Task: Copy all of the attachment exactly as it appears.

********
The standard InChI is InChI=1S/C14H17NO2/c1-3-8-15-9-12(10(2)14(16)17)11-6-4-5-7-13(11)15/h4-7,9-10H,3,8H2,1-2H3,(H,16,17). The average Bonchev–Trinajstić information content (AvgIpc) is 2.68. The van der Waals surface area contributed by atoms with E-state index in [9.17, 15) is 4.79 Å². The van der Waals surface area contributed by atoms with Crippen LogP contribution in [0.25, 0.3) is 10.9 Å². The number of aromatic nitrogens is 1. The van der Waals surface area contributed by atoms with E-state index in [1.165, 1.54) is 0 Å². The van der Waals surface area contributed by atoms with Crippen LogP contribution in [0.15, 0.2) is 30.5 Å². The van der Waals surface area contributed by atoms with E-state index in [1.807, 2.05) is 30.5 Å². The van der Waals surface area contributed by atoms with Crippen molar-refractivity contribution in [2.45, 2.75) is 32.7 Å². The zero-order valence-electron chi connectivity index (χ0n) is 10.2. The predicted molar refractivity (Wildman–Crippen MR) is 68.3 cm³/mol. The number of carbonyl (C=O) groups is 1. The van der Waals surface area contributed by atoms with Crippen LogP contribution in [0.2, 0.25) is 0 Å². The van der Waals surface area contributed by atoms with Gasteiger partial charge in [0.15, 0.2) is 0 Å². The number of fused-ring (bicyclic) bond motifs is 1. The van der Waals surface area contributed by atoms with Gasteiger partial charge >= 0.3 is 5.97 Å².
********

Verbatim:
The standard InChI is InChI=1S/C14H17NO2/c1-3-8-15-9-12(10(2)14(16)17)11-6-4-5-7-13(11)15/h4-7,9-10H,3,8H2,1-2H3,(H,16,17). The average Bonchev–Trinajstić information content (AvgIpc) is 2.68. The van der Waals surface area contributed by atoms with E-state index in [9.17, 15) is 4.79 Å². The van der Waals surface area contributed by atoms with Crippen LogP contribution in [0.25, 0.3) is 10.9 Å². The number of aromatic nitrogens is 1. The van der Waals surface area contributed by atoms with E-state index in [1.165, 1.54) is 0 Å². The van der Waals surface area contributed by atoms with Crippen LogP contribution in [0.15, 0.2) is 30.5 Å². The van der Waals surface area contributed by atoms with E-state index in [1.807, 2.05) is 30.5 Å². The van der Waals surface area contributed by atoms with Crippen molar-refractivity contribution in [2.45, 2.75) is 32.7 Å². The zero-order valence-electron chi connectivity index (χ0n) is 10.2. The predicted molar refractivity (Wildman–Crippen MR) is 68.3 cm³/mol. The number of carbonyl (C=O) groups is 1. The van der Waals surface area contributed by atoms with Crippen LogP contribution in [0.2, 0.25) is 0 Å². The van der Waals surface area contributed by atoms with Gasteiger partial charge in [0.15, 0.2) is 0 Å². The number of fused-ring (bicyclic) bond motifs is 1. The van der Waals surface area contributed by atoms with Gasteiger partial charge >= 0.3 is 5.97 Å².